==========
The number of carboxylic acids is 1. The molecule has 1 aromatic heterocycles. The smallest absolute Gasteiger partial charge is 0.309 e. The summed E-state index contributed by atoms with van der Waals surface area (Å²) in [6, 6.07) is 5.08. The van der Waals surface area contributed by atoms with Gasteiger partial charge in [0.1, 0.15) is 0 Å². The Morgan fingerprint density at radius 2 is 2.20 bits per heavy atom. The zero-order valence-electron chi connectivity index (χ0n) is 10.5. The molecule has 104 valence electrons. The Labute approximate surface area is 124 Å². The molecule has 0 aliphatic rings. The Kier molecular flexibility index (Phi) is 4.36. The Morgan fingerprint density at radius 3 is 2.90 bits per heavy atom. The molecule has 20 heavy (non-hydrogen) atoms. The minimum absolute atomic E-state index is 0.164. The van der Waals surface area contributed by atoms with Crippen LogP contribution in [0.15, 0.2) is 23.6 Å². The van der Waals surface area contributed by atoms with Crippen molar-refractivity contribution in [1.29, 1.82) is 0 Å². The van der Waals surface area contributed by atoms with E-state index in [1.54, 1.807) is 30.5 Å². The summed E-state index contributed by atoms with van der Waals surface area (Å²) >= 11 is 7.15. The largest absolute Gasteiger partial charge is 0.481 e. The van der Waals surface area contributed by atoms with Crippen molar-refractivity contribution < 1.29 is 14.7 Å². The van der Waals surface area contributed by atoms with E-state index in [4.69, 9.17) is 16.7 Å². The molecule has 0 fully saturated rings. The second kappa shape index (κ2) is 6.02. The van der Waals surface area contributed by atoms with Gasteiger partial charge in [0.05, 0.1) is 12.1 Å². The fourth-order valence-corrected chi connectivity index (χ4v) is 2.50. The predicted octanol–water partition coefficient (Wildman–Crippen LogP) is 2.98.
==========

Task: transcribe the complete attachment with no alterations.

The number of carboxylic acids is 1. The molecule has 1 aromatic heterocycles. The smallest absolute Gasteiger partial charge is 0.309 e. The summed E-state index contributed by atoms with van der Waals surface area (Å²) in [6, 6.07) is 5.08. The van der Waals surface area contributed by atoms with Gasteiger partial charge in [0.1, 0.15) is 0 Å². The Morgan fingerprint density at radius 2 is 2.20 bits per heavy atom. The zero-order valence-electron chi connectivity index (χ0n) is 10.5. The molecule has 104 valence electrons. The Labute approximate surface area is 124 Å². The molecule has 0 aliphatic rings. The Kier molecular flexibility index (Phi) is 4.36. The Morgan fingerprint density at radius 3 is 2.90 bits per heavy atom. The molecule has 20 heavy (non-hydrogen) atoms. The minimum absolute atomic E-state index is 0.164. The van der Waals surface area contributed by atoms with Crippen LogP contribution in [0.15, 0.2) is 23.6 Å². The van der Waals surface area contributed by atoms with Crippen molar-refractivity contribution in [1.29, 1.82) is 0 Å². The van der Waals surface area contributed by atoms with E-state index in [1.54, 1.807) is 30.5 Å². The summed E-state index contributed by atoms with van der Waals surface area (Å²) >= 11 is 7.15. The largest absolute Gasteiger partial charge is 0.481 e. The van der Waals surface area contributed by atoms with Crippen molar-refractivity contribution < 1.29 is 14.7 Å². The van der Waals surface area contributed by atoms with E-state index in [4.69, 9.17) is 16.7 Å². The molecule has 0 fully saturated rings. The second kappa shape index (κ2) is 6.02. The van der Waals surface area contributed by atoms with Gasteiger partial charge in [0.05, 0.1) is 12.1 Å². The fourth-order valence-corrected chi connectivity index (χ4v) is 2.50. The predicted octanol–water partition coefficient (Wildman–Crippen LogP) is 2.98.